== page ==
Office of the Press Secretary
For Immediate Release
January 5, 1996
MRS. CLINTON: Please be seated and welcome to the White House. I wish the weather were just a little warmer so we could be out in the garden, but we are so pleased to have you here in the East Room. And I am very sorry that because of the prior government shutdown in November, we were forced to postpone the original opening, and I deeply regret any inconvenience that this necessary but regrettable postponement caused any of you. We are, as you know, in the middle of another partial government shutdown, but thankfully we were able to hold this ceremony because the White House Appropriations Bill was one of those that was passed and the President signed.
But I am happy to report that the exhibit did open in October in glorious weather, and in time for the Arts and Humanities Celebration here at the White House. A thousand or more people saw the exhibit that first day, and thousands and thousands more have been enjoying it during October, November and into December. This is the third in a series of exhibitions of 20th century American sculpture that have been installed at the Jacqueline Kennedy Garden here at the White House. As some of you know this exhibit was inspired in part by Jackie Kennedy Onassis. My much too brief friendship with her left an indelible impression on me, and the garden is a lasting, living tribute to the extraordinary artistic and cultural contributions she made to the White House. It became possible because others shared my hope that the White House could be an exhibition place for modern American art as well as the extraordinary White House collection of art that you see around you here in this room with the Gilbert Stewart and in other rooms throughout the house.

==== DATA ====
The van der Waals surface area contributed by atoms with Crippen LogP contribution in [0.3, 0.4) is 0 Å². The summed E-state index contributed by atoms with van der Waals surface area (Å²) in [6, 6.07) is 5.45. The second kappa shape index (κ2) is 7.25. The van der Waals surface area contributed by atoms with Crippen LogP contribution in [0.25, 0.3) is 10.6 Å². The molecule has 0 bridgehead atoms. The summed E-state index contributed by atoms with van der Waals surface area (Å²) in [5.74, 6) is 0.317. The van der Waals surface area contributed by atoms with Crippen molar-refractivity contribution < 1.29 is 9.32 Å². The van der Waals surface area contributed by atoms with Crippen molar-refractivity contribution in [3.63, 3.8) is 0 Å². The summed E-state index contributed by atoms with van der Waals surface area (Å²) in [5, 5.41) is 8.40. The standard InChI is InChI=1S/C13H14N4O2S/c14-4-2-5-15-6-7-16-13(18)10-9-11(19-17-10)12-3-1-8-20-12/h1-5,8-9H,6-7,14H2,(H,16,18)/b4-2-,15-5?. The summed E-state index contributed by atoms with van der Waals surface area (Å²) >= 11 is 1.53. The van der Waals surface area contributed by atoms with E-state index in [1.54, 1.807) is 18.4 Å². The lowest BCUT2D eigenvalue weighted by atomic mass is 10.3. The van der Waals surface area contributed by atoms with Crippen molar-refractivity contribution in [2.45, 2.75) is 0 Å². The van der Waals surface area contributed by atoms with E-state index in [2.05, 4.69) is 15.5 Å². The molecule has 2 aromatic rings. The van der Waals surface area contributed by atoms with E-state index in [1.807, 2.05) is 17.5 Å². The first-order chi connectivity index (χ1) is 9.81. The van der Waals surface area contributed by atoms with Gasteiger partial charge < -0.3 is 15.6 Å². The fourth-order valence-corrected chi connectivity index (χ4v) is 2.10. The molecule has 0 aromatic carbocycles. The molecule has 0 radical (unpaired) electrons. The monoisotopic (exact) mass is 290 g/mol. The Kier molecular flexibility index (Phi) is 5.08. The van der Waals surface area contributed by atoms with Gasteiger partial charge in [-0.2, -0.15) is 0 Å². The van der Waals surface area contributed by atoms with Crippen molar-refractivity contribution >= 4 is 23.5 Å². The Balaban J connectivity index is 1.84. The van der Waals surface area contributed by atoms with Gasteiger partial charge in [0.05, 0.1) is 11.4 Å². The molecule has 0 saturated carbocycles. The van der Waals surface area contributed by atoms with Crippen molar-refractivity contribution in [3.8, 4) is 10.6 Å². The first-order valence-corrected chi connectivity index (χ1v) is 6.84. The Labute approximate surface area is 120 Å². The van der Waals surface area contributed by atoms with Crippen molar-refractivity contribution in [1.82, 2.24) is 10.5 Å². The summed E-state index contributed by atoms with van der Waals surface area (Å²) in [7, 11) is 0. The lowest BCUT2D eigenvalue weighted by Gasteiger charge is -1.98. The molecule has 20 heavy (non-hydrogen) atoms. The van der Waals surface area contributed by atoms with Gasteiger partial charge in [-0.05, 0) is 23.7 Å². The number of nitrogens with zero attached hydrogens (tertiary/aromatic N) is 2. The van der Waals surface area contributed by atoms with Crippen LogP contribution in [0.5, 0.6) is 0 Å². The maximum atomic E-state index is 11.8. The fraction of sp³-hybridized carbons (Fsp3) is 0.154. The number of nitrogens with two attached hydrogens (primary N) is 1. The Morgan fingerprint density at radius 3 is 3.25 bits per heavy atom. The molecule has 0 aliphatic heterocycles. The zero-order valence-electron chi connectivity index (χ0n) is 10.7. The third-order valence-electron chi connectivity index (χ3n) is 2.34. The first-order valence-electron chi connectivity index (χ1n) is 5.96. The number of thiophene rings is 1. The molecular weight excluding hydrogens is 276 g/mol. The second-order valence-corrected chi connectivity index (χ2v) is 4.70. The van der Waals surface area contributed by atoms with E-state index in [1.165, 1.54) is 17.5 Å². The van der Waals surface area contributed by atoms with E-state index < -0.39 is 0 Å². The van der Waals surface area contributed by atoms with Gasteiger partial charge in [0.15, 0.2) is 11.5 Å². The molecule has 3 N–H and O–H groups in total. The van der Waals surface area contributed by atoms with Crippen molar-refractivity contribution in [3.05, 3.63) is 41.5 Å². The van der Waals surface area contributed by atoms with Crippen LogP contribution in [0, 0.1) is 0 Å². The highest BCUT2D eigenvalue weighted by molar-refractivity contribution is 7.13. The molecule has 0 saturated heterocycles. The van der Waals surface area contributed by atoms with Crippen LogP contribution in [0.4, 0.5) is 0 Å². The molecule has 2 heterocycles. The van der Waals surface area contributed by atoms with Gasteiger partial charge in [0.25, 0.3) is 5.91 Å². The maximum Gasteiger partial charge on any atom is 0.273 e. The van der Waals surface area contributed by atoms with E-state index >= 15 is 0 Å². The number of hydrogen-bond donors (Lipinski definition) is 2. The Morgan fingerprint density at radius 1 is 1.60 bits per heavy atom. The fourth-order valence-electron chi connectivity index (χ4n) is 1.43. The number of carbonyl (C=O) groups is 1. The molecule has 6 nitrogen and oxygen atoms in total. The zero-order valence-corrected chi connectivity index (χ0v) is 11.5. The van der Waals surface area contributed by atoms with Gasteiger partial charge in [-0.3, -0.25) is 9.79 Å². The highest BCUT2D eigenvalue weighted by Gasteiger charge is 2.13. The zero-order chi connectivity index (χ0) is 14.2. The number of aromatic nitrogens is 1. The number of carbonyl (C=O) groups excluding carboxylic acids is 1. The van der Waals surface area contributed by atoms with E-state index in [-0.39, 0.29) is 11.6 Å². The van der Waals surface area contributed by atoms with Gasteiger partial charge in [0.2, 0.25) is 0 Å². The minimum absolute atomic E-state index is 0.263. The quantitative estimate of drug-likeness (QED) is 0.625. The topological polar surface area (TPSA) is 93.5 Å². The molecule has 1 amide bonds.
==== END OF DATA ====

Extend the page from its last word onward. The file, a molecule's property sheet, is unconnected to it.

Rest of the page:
I must say that every time I come into the East Room, and particularly on an occasion like this, I am always grateful to another of my predecessors, Dolly Madison. Because it was Dolly Madison during the War of 1812, when James Madsion, who was the last of our presidents actually to be Commander in Chief in the field, was out with the troops in 1814, who was here preparing a dinner for her husband and all of the officers who had returned when word came that the British were advancing, had broken through, were on their way to the house. So she, I think in one of the great heroic moments in American history, began to gather up many of the treasures here in the house and took down the Gilbert Stewart portrait of George Washington, rolled it up and escaped right before the British.
I have said this in both Canada, where the commanding general of the British forces was based, and recently in the United Kingdom, that we don't forget -- although we are great friends. And some of you may notice on the front part of the White House we've actually left some of the stone exposed where the burn marks show. And the thing that I do find hard to forgive is that, at least I have been told, the British came into the house, ate the dinner Dolly Madison had prepared and then burned it.
Well, we are still here, and we have survived much over our history. And that is also part of what I had hoped with these exhibits, because they represent the diverse and rich talents of this extraordinary country of ours. I am thrilled that some of the artists whose works are exhibited could be with us today. And i think one only needs to look, and I hope all of you get a chance to look, at the intriguing sculptures in this particular exhibit. They embody the transformations of both 20th century and society. Among them is an abstract sculpture by Georgia O'Keefe, who many of us casual art lovers knew only as a painter. In a house full of wonderful, 200-year-old antiques, it is also a blessing to live amongst objects that represent the era in which we live.